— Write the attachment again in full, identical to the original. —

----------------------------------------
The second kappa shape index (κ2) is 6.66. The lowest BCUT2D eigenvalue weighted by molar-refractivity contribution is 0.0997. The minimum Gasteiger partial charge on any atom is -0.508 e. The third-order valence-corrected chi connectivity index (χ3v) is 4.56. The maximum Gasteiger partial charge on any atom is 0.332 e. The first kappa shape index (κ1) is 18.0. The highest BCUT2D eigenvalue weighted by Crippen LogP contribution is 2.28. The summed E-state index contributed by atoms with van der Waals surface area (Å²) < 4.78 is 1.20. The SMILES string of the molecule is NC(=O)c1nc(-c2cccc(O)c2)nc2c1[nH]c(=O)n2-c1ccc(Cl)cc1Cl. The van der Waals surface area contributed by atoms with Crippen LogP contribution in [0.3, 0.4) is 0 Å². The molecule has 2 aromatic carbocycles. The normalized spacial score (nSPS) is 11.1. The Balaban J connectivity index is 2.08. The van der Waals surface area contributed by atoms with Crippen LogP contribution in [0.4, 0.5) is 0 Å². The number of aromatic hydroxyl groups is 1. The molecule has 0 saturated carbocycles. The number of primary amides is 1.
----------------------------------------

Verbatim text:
The second kappa shape index (κ2) is 6.66. The lowest BCUT2D eigenvalue weighted by molar-refractivity contribution is 0.0997. The minimum Gasteiger partial charge on any atom is -0.508 e. The third-order valence-corrected chi connectivity index (χ3v) is 4.56. The maximum Gasteiger partial charge on any atom is 0.332 e. The first kappa shape index (κ1) is 18.0. The highest BCUT2D eigenvalue weighted by Crippen LogP contribution is 2.28. The summed E-state index contributed by atoms with van der Waals surface area (Å²) < 4.78 is 1.20. The SMILES string of the molecule is NC(=O)c1nc(-c2cccc(O)c2)nc2c1[nH]c(=O)n2-c1ccc(Cl)cc1Cl. The van der Waals surface area contributed by atoms with Crippen LogP contribution in [0.3, 0.4) is 0 Å². The molecule has 2 aromatic carbocycles. The normalized spacial score (nSPS) is 11.1. The Balaban J connectivity index is 2.08. The van der Waals surface area contributed by atoms with Crippen LogP contribution in [0.4, 0.5) is 0 Å². The number of aromatic hydroxyl groups is 1. The molecule has 0 saturated carbocycles. The number of primary amides is 1.